Breaking the walls of war
While visiting the Vietnam Veterans Memorial in Washington, D.C., Kenneth Johnson of Osakis had one thing on his mind: finding the name of a young man he'd served with in 1969 — a young man who was killed in action.
"I wanted to see one name in particular," Johnson said. "He and I had one thing in common: We both extended and went back over (to Vietnam) a second time. And that's when he was killed."
Johnson visited the memorial with three other men he'd served with, who'd also been his bunk mates in Vietnam. The trip to D.C. the first week of June was orchestrated by Johnson's wife, Linda, who contacted George Leffler, Duran Barnes and Frank Keller and invited them along.
"It was a chore to find them (the other men), but I was able to locate them," she said.
Though the families visited other landmarks in D.C., the memorial wall stood apart. Leffler designed shirts for the men to wear to identify them as veterans.
"I wanted the shirts to tell the story," he said. "I wanted to tell who we were with, what unit, what batallion, those kind of things. It did exactly that. At the wall, it was awesome that so many of the other veterans stopped us and talked to us."
The other veterans shared when they served and some of their experiences.
"I know one fellow I talked to, he said he felt kind of responsible when one fellow was killed because of the events around it, Johnson said. "I said, 'Hey, you can't hold onto that. It wasn't your fault.'"
And it wasn't just veterans who stopped to talk to the men. Children from school trips peppered them with questions, and a man from China even paused to thank them.
"He relayed to us that his family actually fought against us," Johnson said. "But he wanted to have his picture taken with us. He was so grateful and he thanked us."
Though Leffler had been to D.C. before, he hadn't been able to visit the wall on his own. But with the other men there, he says it was manageable.
"I couldn't go to the wall the first time I was there," he said. "I made it to the statues, but I couldn't walk down the wall. There were just so many memories and things that I didn't want to bring back. But with the guys there, it made it so much easier."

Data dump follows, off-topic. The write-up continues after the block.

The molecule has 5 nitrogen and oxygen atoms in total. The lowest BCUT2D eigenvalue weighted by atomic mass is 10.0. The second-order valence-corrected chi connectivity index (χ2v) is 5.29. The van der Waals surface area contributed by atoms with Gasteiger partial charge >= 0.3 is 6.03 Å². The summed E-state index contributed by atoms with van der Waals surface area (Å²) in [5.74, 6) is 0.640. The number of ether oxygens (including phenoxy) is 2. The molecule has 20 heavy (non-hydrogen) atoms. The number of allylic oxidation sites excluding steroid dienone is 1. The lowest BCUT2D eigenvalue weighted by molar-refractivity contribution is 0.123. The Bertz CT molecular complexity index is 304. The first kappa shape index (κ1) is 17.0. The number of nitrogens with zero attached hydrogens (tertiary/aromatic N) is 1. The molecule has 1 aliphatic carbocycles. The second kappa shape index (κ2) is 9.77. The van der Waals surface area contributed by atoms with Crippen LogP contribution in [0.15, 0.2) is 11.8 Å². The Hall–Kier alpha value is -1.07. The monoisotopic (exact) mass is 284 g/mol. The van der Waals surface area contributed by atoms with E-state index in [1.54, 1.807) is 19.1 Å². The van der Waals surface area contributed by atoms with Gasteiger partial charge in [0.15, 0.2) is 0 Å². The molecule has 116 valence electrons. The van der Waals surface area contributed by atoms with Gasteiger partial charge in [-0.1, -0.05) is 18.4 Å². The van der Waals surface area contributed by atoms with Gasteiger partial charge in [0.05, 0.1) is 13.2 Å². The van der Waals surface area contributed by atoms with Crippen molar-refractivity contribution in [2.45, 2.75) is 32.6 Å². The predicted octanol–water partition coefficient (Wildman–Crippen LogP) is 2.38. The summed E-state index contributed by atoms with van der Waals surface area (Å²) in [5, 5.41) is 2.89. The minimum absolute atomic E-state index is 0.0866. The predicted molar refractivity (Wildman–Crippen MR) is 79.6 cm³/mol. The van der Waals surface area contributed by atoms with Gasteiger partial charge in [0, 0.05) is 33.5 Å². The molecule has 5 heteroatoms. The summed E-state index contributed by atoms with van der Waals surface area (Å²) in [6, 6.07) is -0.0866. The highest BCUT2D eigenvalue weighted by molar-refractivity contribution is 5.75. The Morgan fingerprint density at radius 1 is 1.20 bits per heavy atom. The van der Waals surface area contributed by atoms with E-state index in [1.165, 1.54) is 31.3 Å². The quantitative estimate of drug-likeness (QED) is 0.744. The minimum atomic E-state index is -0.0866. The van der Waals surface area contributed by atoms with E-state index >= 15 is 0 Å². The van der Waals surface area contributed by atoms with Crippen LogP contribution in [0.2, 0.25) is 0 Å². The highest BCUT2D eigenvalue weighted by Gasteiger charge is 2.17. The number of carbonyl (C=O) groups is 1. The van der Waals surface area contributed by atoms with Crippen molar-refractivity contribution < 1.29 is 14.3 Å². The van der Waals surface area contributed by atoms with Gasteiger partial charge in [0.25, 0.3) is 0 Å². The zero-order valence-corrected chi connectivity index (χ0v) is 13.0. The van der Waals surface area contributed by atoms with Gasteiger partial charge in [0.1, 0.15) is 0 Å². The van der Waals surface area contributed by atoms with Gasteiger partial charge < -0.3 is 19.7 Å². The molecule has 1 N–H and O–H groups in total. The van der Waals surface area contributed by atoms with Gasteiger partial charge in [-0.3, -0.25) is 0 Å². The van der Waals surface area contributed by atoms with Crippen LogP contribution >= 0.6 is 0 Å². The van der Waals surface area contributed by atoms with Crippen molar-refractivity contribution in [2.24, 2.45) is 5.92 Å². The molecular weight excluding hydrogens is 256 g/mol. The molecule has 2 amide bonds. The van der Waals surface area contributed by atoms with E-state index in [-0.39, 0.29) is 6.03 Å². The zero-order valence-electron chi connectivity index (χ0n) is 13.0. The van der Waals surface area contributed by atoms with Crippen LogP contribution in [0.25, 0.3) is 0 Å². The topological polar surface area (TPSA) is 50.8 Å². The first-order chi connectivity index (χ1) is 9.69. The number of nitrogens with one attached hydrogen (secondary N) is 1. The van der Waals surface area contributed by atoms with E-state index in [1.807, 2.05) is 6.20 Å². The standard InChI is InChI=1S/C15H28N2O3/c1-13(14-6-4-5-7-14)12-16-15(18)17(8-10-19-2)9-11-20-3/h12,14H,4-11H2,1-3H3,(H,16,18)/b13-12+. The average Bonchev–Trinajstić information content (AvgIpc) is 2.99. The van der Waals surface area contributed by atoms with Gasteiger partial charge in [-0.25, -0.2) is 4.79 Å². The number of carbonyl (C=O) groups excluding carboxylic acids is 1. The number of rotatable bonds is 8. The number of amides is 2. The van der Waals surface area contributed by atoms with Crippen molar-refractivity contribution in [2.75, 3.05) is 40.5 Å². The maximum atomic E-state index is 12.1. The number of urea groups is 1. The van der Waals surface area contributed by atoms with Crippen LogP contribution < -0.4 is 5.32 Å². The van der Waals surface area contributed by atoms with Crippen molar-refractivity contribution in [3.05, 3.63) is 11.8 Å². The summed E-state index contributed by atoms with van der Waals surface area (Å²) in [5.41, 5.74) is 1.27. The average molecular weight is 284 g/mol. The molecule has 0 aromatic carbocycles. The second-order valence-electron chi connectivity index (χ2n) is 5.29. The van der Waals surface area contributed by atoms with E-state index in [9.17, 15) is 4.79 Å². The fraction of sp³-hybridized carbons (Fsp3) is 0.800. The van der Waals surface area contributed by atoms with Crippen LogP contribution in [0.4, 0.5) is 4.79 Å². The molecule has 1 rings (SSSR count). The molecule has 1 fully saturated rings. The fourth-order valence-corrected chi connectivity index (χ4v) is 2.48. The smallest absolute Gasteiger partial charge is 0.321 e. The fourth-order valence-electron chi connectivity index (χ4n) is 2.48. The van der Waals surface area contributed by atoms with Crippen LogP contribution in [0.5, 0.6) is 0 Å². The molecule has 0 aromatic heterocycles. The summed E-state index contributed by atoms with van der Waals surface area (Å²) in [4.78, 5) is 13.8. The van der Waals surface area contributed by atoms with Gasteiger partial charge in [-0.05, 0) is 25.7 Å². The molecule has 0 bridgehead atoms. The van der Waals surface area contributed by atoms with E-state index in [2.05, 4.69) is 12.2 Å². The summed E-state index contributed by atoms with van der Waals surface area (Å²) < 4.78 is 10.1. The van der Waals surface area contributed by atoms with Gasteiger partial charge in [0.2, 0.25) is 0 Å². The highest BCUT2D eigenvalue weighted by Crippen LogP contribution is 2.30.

The experience was also moving for the families of the four men. As a wife and family member of men who served in Vietnam, Linda says the matter of veteran support is near and dear to her.
"Whatever it takes, we owe our veterans our support forever," she said. "Whatever it takes to stop veteran suicide, to support their families, to support their wives who sent them off to serve and got back these confused and wounded young men. We owe it to them to do whatever it takes to see to it that they can come home not like the guys from Vietnam, but come home to health and love."
After the success of the trip, the four men plan to continue to try and get together in the coming years.
"No matter how much time passes or how many miles there are between us, this brotherhood that we have is inseparable," Leffler says. "I'm very close to my brothers, but nothing like I am to these guys."
Though his time in Vietnam impacted him, Johnson says that overall he is grateful he came out of war the way he did.
"Some guys experienced hell over there," Johnson said. "I consider myself grateful. I'm here, I'm alive, I'm working, I'm healthy."